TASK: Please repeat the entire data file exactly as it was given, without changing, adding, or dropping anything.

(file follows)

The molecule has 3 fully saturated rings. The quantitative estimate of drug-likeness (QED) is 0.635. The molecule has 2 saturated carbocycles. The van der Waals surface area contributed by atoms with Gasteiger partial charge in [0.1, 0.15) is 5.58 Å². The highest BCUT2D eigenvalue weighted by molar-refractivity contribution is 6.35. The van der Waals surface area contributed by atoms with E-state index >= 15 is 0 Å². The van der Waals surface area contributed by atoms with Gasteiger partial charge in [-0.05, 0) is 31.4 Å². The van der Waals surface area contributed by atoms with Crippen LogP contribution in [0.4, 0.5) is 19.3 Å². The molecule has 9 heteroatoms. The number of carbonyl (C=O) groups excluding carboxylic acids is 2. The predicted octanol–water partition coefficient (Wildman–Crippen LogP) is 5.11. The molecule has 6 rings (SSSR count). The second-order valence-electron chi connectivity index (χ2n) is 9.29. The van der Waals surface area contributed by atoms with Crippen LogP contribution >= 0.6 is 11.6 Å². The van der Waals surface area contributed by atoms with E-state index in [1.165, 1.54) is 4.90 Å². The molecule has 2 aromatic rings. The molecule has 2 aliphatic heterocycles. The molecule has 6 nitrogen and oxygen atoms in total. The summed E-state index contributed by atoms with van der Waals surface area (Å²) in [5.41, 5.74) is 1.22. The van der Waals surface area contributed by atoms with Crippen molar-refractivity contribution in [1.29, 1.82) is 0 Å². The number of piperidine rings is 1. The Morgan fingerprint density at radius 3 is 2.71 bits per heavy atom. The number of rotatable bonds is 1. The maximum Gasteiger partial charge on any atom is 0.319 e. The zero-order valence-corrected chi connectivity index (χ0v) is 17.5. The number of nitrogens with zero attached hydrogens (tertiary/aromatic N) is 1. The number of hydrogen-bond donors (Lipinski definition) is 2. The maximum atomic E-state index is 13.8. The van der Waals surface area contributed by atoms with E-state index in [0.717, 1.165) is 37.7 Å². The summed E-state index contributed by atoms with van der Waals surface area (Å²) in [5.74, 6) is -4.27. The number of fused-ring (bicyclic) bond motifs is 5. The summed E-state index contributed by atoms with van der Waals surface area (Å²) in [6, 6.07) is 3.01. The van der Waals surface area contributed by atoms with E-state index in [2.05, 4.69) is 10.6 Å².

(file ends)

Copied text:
The molecule has 3 fully saturated rings. The quantitative estimate of drug-likeness (QED) is 0.635. The molecule has 2 saturated carbocycles. The van der Waals surface area contributed by atoms with Gasteiger partial charge in [0.1, 0.15) is 5.58 Å². The highest BCUT2D eigenvalue weighted by molar-refractivity contribution is 6.35. The van der Waals surface area contributed by atoms with E-state index >= 15 is 0 Å². The van der Waals surface area contributed by atoms with Gasteiger partial charge in [-0.05, 0) is 31.4 Å². The van der Waals surface area contributed by atoms with Crippen LogP contribution in [0.4, 0.5) is 19.3 Å². The molecule has 9 heteroatoms. The number of carbonyl (C=O) groups excluding carboxylic acids is 2. The predicted octanol–water partition coefficient (Wildman–Crippen LogP) is 5.11. The molecule has 6 rings (SSSR count). The second-order valence-electron chi connectivity index (χ2n) is 9.29. The van der Waals surface area contributed by atoms with Crippen LogP contribution >= 0.6 is 11.6 Å². The van der Waals surface area contributed by atoms with E-state index in [1.165, 1.54) is 4.90 Å². The molecule has 2 aromatic rings. The molecule has 2 aliphatic heterocycles. The molecule has 6 nitrogen and oxygen atoms in total. The summed E-state index contributed by atoms with van der Waals surface area (Å²) in [5.41, 5.74) is 1.22. The van der Waals surface area contributed by atoms with Crippen molar-refractivity contribution in [1.29, 1.82) is 0 Å². The number of piperidine rings is 1. The Morgan fingerprint density at radius 3 is 2.71 bits per heavy atom. The number of rotatable bonds is 1. The maximum Gasteiger partial charge on any atom is 0.319 e. The zero-order valence-corrected chi connectivity index (χ0v) is 17.5. The number of nitrogens with zero attached hydrogens (tertiary/aromatic N) is 1. The number of hydrogen-bond donors (Lipinski definition) is 2. The maximum atomic E-state index is 13.8. The van der Waals surface area contributed by atoms with E-state index in [0.717, 1.165) is 37.7 Å². The summed E-state index contributed by atoms with van der Waals surface area (Å²) in [5.74, 6) is -4.27. The number of fused-ring (bicyclic) bond motifs is 5. The summed E-state index contributed by atoms with van der Waals surface area (Å²) in [6, 6.07) is 3.01. The van der Waals surface area contributed by atoms with E-state index in [2.05, 4.69) is 10.6 Å².